Vesper Plans To Introduce Battery Energy Storage System (BESS) to DeSoto, Revolutionizing Local Energy Distribution


Folks throughout Texas remember the frigid days of power outages in some of the coldest weather the state has seen in a long time in February of 2021. As it has become known, the Texas Grid remains in question during extreme cold and heat, to the point that officials regularly ask citizens to make significant adjustments to their heating and cooling systems.

Vesper Energy is helping with the situation. While it won’t be a complete fix for the entire state, it could make a big difference in DeSoto and likewise take a step in helping the grid problem.

Vesper is bringing a Battery Energy Storage System (BESS) to DeSoto. A BESS is a type of energy storage system that uses batteries to store and distribute energy in the form of electricity at a later time.

BESS systems are used in electricity grids and other applications such as electric vehicles, solar power installations, and smart homes. The energy stored can be drawn upon when needed to meet various demands for power across different applications.
BESS units are about 10-12 -feet high and look similar to shipping containers in appearance.

“Without a way to store power, electricity must be used the instant it’s generated. Our country’s electrical grids are carefully managed by grid operators that constantly ensure the electricity supply precisely meets demand,” explained Alex Rohr, Community Affairs Manager for Vesper Energy. “Under normal circumstances, this is accomplished by the grid operator telling individual power plants to increase or decrease their electricity production, sometimes on a minute-by-minute basis.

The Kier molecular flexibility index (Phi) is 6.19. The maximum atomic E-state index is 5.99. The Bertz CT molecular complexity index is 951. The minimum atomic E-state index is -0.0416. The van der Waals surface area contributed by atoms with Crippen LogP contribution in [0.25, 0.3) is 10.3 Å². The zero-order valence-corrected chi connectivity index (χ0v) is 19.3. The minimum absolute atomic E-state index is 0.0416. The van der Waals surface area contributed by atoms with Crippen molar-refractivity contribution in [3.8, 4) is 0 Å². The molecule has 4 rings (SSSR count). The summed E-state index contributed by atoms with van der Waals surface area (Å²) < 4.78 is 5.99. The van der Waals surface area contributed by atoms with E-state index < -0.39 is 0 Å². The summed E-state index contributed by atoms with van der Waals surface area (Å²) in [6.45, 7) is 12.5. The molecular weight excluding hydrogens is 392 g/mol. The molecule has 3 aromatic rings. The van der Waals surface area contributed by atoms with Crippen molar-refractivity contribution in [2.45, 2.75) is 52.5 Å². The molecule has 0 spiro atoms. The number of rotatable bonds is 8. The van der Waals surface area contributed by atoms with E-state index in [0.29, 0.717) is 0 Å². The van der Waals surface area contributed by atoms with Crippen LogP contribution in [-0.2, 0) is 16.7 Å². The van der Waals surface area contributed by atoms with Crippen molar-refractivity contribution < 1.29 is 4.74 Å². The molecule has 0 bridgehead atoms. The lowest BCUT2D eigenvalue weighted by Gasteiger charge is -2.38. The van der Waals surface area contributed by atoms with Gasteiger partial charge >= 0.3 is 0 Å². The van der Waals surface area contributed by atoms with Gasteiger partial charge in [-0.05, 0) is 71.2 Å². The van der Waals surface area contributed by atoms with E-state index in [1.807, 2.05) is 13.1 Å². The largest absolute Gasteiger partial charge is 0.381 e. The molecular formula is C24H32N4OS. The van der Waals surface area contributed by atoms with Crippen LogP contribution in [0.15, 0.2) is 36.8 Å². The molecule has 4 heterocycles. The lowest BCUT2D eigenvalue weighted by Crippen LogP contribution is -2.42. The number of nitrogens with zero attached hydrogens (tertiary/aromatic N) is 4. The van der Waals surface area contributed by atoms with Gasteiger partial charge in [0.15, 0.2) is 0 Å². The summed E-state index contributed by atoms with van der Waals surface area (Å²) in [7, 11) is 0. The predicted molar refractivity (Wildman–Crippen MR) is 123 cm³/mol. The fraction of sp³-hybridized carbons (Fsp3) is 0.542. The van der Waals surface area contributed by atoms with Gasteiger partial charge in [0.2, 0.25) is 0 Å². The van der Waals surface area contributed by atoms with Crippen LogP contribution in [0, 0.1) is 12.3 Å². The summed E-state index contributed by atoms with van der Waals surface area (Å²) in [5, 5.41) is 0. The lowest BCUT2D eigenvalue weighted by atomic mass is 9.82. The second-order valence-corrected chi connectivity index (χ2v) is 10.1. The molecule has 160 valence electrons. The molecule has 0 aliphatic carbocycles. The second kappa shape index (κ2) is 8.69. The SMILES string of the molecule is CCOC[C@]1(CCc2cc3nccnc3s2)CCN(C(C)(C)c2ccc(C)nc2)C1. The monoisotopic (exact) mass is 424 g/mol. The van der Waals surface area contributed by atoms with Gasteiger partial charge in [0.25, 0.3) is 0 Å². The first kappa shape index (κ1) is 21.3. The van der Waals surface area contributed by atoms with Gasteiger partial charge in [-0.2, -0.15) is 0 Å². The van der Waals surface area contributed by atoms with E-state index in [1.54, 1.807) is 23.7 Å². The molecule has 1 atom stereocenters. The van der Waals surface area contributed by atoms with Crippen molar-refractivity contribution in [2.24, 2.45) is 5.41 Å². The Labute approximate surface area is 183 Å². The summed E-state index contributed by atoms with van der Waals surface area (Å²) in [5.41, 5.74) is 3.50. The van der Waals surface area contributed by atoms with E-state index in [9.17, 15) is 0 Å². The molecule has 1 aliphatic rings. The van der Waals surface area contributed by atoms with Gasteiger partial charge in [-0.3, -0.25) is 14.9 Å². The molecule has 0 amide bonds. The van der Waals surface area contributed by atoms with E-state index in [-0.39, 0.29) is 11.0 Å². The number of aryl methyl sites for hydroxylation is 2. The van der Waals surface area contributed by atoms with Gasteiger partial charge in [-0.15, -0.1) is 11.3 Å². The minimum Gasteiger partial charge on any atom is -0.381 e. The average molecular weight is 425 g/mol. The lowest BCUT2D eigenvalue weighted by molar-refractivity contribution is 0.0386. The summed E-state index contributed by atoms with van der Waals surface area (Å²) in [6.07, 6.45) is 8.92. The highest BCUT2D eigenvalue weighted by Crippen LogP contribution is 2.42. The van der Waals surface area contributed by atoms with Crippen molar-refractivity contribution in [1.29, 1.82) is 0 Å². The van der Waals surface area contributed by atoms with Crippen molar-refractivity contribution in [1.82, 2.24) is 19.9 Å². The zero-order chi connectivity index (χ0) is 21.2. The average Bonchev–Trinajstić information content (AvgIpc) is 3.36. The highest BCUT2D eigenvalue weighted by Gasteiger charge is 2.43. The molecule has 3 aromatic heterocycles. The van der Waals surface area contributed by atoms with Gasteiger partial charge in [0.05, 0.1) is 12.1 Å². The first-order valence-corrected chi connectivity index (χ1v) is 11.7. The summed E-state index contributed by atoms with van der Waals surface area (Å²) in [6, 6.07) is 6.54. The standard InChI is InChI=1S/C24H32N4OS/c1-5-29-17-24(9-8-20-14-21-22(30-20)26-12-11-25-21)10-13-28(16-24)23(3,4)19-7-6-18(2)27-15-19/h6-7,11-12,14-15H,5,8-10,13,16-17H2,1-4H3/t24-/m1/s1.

“Energy storage offers grid operators on-demand power that can respond almost instantaneously when needed. In addition, energy storage makes it possible to save extra power generated during the day and release it when demand increases in the evening hours, helping to reduce or avoid price spikes and supply shortfalls.

Rohr said the project will provide at least $50 million in new tax revenue to the City of DeSoto, DeSoto ISD, and Dallas County over the project’s 35-year lifespan without requiring many public services in exchange.

He noted that another significant advantage is engagement with community stakeholders.
“Partnership is a core value at Vesper Energy. Engaging stakeholders and building relationships with project communities, such as DeSoto, is how we do business,” Rohr said. “To build this trust with the community, we practice steady and transparent communication. I would encourage anyone who has questions about the project or wants to get engaged with the work to reach out to me at”

On Tuesday, Feb. 6, the company held a community meeting at Life Center United Methodist Church, and they are planning similar future activities.

“Thank you to everyone who joined us at the church to learn about the project and share feedback. Community input has been useful in shaping the project, and we look forward to more discussions with residents,” Rohr said.

He also said Vesper is proposing to donate land for a community park near the project’s South Westmoreland Road boundary to be a good neighbor and partner with the City of DeSoto.